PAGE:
Maneater takes the dream of being a shark and turns it into a TV reality show starring you!
The entire game is framed around this nostalgic late 90’s early 2000’s tone, featuring an exuberant announcer and lots of ocean fare trivia.
Playing Maneater is one of the worst ways to learn about aquatic life, mainly because it takes a lot of patience to sit through its terrible humor. There are some cringe moments.
Zipping through the ocean as an unstoppable killing machine should be a good time, but the game does everything it can to try and stop you. While adding challenge into the gameplay makes most games exciting, the attributes in Maneater just feel like annoying hindrances.
Maneater Video Time Stamps
- 0:00 Hunter Armada Welcomes You to the Show!
- 4:00 The Humans… They Must Be Stopped!
- 15:47 Down into the Sewers We Go
- 19:30 Pro Tip with Hunter Armada
- 20:22 Swimming Around Dead Horse Lake
- 22:55 Leveling up at the Grotto
- 24:33 Is Maneater Amazing?
Table of Contents
- Maneaters Gameplay
- It’s a TV Show From the Early 2000s That You Get to Play!
- Pro Tip with Hunter Armada
- Is Maneater Amazing?
Maneater at a Glance
Let’s dive into the action, kill some humans and see if Maneater is amazing.
At Maneater’s core, the intent is to eat everything in sight… and then go eat some more!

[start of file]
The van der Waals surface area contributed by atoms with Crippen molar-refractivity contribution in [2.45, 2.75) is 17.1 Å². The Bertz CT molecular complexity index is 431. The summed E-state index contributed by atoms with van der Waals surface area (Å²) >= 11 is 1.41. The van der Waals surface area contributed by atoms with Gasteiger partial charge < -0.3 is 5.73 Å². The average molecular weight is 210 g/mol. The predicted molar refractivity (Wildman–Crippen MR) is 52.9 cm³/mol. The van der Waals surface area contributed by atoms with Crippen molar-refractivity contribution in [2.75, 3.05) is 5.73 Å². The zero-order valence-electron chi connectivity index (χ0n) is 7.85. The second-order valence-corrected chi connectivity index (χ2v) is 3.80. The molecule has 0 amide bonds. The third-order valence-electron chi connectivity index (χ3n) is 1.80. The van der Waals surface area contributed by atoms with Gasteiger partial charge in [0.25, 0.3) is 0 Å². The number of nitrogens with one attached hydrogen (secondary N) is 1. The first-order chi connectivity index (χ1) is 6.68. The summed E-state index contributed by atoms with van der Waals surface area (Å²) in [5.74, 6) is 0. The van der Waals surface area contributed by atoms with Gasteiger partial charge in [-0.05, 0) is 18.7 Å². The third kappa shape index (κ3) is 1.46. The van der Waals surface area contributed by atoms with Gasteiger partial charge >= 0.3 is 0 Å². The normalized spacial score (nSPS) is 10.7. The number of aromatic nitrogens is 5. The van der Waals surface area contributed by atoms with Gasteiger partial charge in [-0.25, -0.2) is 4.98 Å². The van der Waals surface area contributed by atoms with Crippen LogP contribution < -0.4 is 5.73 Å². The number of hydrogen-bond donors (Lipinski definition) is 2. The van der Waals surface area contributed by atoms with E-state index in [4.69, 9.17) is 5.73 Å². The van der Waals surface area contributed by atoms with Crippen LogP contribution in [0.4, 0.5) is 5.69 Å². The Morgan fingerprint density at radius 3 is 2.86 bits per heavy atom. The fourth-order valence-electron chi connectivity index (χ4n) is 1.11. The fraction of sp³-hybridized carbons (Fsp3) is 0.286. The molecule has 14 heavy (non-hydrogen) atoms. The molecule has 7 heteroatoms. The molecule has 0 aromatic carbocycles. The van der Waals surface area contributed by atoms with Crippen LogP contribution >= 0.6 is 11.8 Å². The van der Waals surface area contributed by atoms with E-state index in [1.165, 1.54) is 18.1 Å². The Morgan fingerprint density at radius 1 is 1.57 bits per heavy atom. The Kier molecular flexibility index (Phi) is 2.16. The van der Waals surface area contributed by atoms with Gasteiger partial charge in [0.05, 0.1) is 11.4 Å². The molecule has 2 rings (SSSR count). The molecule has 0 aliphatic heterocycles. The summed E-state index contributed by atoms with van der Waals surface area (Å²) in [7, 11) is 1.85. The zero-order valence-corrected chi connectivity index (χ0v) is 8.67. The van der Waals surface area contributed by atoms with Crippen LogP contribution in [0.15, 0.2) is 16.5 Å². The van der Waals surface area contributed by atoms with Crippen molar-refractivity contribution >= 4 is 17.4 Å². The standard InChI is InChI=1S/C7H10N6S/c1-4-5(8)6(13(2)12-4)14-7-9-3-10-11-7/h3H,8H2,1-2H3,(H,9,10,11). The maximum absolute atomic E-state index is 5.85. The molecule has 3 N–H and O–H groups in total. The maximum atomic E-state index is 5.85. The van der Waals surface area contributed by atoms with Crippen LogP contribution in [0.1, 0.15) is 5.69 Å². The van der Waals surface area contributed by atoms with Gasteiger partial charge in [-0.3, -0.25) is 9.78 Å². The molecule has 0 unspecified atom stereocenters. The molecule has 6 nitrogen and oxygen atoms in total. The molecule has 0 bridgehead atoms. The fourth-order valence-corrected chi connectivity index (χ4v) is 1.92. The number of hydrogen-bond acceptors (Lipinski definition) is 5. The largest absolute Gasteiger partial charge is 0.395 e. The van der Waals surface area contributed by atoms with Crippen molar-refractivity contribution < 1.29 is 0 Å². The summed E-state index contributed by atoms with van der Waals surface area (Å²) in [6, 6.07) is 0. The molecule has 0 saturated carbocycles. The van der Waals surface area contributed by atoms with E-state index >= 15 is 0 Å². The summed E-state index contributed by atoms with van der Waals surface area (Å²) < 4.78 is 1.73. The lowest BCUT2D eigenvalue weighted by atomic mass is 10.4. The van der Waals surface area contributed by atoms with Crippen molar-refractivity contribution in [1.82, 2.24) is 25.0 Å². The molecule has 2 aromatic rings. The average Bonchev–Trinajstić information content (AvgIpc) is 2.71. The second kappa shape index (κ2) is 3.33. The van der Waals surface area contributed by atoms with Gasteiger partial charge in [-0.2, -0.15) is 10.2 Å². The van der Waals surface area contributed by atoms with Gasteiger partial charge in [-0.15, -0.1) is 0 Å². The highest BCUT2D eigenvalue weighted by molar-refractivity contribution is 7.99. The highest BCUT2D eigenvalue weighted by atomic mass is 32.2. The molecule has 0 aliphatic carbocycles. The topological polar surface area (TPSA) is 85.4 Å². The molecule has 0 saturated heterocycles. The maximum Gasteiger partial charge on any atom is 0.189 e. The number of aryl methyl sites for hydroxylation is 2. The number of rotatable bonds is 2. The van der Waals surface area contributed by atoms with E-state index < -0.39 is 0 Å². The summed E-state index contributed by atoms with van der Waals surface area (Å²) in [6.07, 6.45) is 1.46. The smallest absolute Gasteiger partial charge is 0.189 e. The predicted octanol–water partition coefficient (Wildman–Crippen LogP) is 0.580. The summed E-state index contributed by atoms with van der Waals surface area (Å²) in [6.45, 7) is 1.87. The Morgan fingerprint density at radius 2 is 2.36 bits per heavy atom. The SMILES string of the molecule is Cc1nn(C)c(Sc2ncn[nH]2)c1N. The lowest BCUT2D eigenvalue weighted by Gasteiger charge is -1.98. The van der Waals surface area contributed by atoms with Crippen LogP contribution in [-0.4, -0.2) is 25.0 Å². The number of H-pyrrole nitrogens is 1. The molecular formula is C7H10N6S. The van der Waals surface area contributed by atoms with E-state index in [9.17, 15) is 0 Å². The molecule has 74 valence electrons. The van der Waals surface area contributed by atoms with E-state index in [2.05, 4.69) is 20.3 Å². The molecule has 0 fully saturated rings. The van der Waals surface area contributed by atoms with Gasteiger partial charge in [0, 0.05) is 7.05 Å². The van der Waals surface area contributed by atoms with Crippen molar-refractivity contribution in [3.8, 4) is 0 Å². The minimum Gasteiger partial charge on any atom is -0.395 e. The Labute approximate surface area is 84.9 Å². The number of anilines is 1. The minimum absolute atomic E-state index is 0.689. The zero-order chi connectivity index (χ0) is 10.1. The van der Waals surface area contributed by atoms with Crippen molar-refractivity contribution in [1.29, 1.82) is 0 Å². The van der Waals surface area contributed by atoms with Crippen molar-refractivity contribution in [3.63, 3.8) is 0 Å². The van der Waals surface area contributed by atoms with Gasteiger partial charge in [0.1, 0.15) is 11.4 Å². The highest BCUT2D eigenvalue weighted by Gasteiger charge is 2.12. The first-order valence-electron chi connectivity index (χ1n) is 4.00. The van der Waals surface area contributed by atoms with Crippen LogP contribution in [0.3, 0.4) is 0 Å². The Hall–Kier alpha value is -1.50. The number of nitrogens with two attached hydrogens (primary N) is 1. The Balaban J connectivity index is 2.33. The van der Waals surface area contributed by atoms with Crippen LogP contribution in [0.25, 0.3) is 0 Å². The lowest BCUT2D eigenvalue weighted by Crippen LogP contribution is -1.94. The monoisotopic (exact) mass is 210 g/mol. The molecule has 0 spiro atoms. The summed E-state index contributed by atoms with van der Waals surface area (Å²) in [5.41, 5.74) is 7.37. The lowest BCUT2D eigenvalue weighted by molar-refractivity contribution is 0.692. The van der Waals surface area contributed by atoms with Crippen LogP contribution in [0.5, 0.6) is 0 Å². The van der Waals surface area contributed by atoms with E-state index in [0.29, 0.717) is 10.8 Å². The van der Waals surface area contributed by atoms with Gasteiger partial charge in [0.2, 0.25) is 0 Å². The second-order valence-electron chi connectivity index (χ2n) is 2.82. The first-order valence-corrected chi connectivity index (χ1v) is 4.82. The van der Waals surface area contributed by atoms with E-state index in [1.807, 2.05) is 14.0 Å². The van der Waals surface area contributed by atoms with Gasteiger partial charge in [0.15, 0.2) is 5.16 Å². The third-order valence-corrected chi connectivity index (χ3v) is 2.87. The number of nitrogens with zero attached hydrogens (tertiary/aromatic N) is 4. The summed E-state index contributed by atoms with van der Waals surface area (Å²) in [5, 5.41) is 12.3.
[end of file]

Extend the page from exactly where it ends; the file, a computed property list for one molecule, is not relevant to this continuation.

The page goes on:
In the span of this video, I did several quests and they all boiled down to going to a location and eating a certain amount of prey (consisting of both fish and humans).
There is little to no variety in Maneater, unfortunately. You have seen the game in its entirety within just the first 15 minutes of playing.
Sure, you can upgrade your shark, but the sense of progression is fairly bareboned when you pull back the mechanics and overall scope.
The shark has a tailwhip that you can use to whack fish into each other, as well as stun to get some extra damage in.
Adding onto this, you also have a dodge movement to get out of any tight encounters, which I find pretty fascinating for a shark.
To take it one step further, you have access to Sonar. This allows you to see mission objectives and what kind of prey is in the vicinity.
The teeth of the shark are your main weapons for the journey but it boils down to smashing the trigger until you win.
Sure, you can dodge and get fancy but there’s no real point when you just chomp everything until the health bar goes down. The humans don’t put up much of a fight. Just make sure to watch your oxygen meter when going up on land.
After eating a bunch of humans your wanted meter goes up. That’s when the hunters come to try and take you down.
It boils down to knocking him off his jetski and then chomp him until you win.
As you take down the hunters and level up, you get more powers for your shark.
To wrap up the gameplay aspect of things–going to 22:55 as a reference–we enter the Grotto and look into how to upgrade the shark.
There is a lot to see in the Evolutions section. Upgrades ranging from the Jaw to even the internal organs of the shark.